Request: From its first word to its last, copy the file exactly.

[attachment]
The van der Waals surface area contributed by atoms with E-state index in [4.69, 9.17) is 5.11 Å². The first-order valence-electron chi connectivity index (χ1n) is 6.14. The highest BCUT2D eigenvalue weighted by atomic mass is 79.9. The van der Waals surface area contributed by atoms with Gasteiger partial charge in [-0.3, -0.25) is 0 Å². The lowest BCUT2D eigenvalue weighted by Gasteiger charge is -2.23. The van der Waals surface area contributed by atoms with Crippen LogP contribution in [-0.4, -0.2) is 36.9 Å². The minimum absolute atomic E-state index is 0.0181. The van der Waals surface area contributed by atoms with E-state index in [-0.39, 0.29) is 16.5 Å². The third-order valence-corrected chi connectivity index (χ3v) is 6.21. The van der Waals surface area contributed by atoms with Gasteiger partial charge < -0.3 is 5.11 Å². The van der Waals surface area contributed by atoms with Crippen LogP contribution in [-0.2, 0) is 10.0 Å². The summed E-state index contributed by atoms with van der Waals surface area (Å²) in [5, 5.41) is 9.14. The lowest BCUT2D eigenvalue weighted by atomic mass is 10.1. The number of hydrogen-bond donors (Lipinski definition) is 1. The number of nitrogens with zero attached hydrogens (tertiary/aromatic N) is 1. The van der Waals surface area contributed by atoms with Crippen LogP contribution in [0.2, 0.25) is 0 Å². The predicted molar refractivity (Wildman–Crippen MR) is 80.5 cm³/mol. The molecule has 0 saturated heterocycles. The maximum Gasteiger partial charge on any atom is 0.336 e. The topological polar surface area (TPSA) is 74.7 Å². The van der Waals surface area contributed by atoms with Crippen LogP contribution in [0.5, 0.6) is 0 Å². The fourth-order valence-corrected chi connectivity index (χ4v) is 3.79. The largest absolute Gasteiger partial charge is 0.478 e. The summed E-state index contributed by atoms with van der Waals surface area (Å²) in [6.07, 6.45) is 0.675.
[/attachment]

The van der Waals surface area contributed by atoms with E-state index in [4.69, 9.17) is 5.11 Å². The first-order valence-electron chi connectivity index (χ1n) is 6.14. The highest BCUT2D eigenvalue weighted by atomic mass is 79.9. The van der Waals surface area contributed by atoms with Gasteiger partial charge in [-0.3, -0.25) is 0 Å². The lowest BCUT2D eigenvalue weighted by Gasteiger charge is -2.23. The van der Waals surface area contributed by atoms with Crippen LogP contribution in [-0.4, -0.2) is 36.9 Å². The minimum absolute atomic E-state index is 0.0181. The van der Waals surface area contributed by atoms with E-state index in [-0.39, 0.29) is 16.5 Å². The third-order valence-corrected chi connectivity index (χ3v) is 6.21. The van der Waals surface area contributed by atoms with Gasteiger partial charge < -0.3 is 5.11 Å². The van der Waals surface area contributed by atoms with Crippen LogP contribution in [-0.2, 0) is 10.0 Å². The summed E-state index contributed by atoms with van der Waals surface area (Å²) in [5, 5.41) is 9.14. The lowest BCUT2D eigenvalue weighted by atomic mass is 10.1. The number of hydrogen-bond donors (Lipinski definition) is 1. The number of nitrogens with zero attached hydrogens (tertiary/aromatic N) is 1. The van der Waals surface area contributed by atoms with Crippen LogP contribution in [0.2, 0.25) is 0 Å². The predicted molar refractivity (Wildman–Crippen MR) is 80.5 cm³/mol. The molecule has 0 saturated heterocycles. The maximum Gasteiger partial charge on any atom is 0.336 e. The topological polar surface area (TPSA) is 74.7 Å². The van der Waals surface area contributed by atoms with Crippen LogP contribution in [0.5, 0.6) is 0 Å². The fourth-order valence-corrected chi connectivity index (χ4v) is 3.79. The largest absolute Gasteiger partial charge is 0.478 e. The summed E-state index contributed by atoms with van der Waals surface area (Å²) in [6.07, 6.45) is 0.675.